Indian Country Today
Last weekend some 400 Karankawa Kadla and their supporters organized protests across Texas to call attention to the expansion plans for an Enbridge oil terminal. It’s already the largest crude export terminal in North America potentially transporting as much as 1.5 million barrels of oil per day.
“The Enbridge terminal expansion is planned to be constructed in the ancestral settlement and land of the Karankawa Kadla, where thousands of sacred Karankawa artifacts remain and ceremony and prayer have continued for the past 2,000 years,” said a news release from the Indigenous Environmental Network. “If the expansion of the Enbridge terminal on Karankawa land continues, the Karankawa Kadla will lose direct access to their land and ancestral artifacts in addition to the pollution of sacred natural waters.”
The release also included a simple line asking for “accountability from Enbridge and Bank of America, one of the major funders of the expansion, for developing on Indigeneous land without consent and the environmental destruction of the Gulf Coast.”
That word “accountability” shifts the protest to another kind of action, one based on ESG standards; a metric that includes Environment, Social and Governance as well as the planning for net-zero carbon emissions by 2050.
Both Bank of America and Enbridge say they have ESG plans and are on track to reach net-zero carbon emissions by 2050.
At a conference last year, Al Monaco, Enbridge’s president and chief executive officer, called ESG and sustainability the key to an energy transition. “Essentially, this is society’s dual challenge,” he said. “One the one hand, it’s clear that population growth, urbanization and a growing middle class will drive energy demand higher. On the other hand . . . energy supplies need to be developed sustainably, and aligned with climate goals.”
This dual challenge, he said, will lead to “responsible” growth over the next three decades including achieving net-zero greenhouse gas emissions, reducing emissions from operations by 35 percent in eight years and increasing the diversity of its workforce in the next couple of years. That’s a lot of ambition. Enbridge says that existing infrastructure, such as pipelines, is a part of that plan.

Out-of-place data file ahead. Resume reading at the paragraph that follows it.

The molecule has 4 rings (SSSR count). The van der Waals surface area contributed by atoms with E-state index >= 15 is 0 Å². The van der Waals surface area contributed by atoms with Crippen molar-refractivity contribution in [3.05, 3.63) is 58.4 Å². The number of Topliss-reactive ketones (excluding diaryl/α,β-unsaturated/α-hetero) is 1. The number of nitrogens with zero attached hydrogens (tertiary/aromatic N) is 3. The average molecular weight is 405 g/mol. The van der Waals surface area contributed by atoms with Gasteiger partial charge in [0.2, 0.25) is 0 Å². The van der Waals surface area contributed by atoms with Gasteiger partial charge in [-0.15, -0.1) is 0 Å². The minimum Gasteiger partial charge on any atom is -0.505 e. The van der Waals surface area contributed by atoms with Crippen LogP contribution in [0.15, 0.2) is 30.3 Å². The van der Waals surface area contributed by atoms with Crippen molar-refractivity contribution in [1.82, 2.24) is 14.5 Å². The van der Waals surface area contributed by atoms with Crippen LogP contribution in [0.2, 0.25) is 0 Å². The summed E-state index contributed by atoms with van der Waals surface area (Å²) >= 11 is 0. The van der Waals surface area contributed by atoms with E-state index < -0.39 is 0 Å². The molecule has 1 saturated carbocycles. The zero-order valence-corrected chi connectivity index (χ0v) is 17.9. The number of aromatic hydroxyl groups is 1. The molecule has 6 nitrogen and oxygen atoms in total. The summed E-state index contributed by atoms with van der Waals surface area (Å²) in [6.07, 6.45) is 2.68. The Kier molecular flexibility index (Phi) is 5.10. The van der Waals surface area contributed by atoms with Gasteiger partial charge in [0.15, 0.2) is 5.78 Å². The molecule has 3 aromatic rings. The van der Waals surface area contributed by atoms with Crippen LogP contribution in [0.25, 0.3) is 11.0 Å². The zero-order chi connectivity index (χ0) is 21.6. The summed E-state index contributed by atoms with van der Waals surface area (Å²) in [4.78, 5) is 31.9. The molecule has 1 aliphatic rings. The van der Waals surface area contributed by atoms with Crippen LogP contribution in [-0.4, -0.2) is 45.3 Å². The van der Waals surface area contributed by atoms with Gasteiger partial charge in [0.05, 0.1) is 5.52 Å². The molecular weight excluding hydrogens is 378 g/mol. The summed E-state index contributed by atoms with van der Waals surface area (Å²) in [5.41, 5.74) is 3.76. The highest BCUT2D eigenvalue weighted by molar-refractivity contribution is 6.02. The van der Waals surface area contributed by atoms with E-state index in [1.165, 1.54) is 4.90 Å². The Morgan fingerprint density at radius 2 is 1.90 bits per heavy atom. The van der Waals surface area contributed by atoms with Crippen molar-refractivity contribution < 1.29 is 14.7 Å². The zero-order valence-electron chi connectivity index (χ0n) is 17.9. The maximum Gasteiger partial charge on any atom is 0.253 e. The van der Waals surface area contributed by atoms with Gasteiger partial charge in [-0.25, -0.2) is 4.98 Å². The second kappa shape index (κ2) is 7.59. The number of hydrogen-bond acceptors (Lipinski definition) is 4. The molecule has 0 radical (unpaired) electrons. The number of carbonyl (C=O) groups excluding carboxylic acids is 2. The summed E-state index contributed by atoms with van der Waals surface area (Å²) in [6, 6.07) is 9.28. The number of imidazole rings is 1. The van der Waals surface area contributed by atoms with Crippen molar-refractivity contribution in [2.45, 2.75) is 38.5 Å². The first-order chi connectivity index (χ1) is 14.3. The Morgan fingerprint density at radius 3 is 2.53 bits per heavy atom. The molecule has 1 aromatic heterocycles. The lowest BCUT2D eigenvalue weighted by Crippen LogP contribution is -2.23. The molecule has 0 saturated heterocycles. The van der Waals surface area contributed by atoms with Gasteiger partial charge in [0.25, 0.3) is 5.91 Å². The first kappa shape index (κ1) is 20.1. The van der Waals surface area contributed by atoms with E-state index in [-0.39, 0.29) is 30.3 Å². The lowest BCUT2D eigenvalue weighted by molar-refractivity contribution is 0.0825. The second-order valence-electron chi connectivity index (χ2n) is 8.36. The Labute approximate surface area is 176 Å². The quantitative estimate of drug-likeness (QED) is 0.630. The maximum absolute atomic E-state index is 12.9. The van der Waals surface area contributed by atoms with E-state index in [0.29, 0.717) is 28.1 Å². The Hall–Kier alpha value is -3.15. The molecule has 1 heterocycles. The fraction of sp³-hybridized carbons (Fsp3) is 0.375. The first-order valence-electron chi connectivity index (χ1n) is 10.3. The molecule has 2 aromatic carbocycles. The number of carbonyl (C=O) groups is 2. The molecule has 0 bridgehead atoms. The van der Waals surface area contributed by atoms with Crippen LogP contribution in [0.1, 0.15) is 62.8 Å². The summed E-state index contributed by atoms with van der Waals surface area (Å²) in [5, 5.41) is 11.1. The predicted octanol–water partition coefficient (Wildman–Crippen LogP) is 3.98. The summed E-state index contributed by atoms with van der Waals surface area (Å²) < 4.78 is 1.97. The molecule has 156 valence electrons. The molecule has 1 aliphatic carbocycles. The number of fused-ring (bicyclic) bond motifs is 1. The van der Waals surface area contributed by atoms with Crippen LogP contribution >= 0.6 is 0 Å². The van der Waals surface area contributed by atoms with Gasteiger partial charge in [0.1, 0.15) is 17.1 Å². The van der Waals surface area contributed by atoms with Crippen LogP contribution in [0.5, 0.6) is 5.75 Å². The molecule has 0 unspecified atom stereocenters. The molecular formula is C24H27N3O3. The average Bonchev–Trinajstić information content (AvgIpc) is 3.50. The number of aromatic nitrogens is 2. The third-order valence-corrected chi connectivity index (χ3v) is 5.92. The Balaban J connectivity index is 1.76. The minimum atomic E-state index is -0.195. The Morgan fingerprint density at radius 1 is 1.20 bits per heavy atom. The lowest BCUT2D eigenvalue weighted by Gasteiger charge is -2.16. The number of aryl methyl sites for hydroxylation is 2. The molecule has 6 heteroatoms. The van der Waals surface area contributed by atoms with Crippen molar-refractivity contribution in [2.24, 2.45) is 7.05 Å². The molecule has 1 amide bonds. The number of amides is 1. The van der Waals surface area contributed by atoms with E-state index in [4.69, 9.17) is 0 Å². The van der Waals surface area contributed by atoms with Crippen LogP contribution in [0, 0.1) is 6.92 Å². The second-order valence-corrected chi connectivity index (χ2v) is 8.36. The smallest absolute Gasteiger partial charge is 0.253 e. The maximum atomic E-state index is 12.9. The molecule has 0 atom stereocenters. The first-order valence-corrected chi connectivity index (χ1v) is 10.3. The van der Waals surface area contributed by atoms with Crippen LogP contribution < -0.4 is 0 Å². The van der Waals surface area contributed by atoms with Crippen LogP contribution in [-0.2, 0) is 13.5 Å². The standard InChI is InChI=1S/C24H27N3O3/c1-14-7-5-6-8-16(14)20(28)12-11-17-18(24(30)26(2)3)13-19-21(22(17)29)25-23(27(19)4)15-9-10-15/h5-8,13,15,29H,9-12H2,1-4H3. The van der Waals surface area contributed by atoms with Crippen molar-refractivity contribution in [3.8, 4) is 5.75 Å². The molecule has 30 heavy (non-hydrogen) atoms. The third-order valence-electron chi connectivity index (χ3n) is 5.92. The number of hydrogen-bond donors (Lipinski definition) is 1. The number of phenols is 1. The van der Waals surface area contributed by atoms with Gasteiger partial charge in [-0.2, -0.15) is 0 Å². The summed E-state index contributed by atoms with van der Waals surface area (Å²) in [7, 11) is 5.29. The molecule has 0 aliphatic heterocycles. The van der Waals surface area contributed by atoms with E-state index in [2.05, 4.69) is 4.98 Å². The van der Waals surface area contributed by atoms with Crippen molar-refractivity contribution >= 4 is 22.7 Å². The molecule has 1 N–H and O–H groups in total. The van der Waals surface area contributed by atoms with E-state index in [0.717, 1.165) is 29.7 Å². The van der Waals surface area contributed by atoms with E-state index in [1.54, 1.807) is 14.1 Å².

So why expand an oil terminal now? How does it move the company forward on its promises of sustainability? And what about Bank of America?
The big picture
Let’s zoom out and look at the big picture.
A new report by the global management and accounting company, McKinsey, outlines the economic challenges of getting to a net-zero economy.
“The net-zero equation remains unsolved: greenhouse gas emissions continue unabated and are not counterbalanced by removals, nor is the world prepared to complete the net-zero transition,” the report warns. “Indeed, even if all net-zero commitments and national climate pledges were fulfilled, research suggests that warming would not be held to 1.5°C above pre industrial levels, increasing the odds of initiating the most catastrophic impacts of climate change, including the risk of biotic feedback loops.”
McKinsey said getting to net zero requires significant changes. Significant is an understatement because the numbers are huge. McKinsey estimates that an investment need of $9.2 trillion per year on average, an annual increase of as much as $3.5 trillion from today. To put this increase in comparative terms, the $3.5 trillion is approximately equivalent, in 2020, to half of global corporate profits, one-quarter of total tax revenue, and 7 percent of household spending. An additional $1 trillion of today’s annual spend would, moreover, need to be reallocated from high-emissions to low-emissions assets.”
Hence the urgency of reducing existing energy investments that do not meet climate change goals.
And there is a difference of opinion here. Some companies, even those claiming an ESG or net-zero plan, say that reductions are necessary but will come down the road.
“Some pathways to net-zero emissions assume that the decline in emissions begins immediately and progresses gradually to 2050, with appropriate measures in place to manage disruptions and limit costs. Others assume that reduction of emissions begins later and progresses more quickly to achieve the same amount of cumulative emissions,” McKinsey reports. “The latter could involve significant and abrupt changes in policy, high carbon prices, and sudden changes to investment practices—along with greater socioeconomic effects and a larger-scale response. Making job transitions would be more challenging, and there could be greater risk of stranded assets.”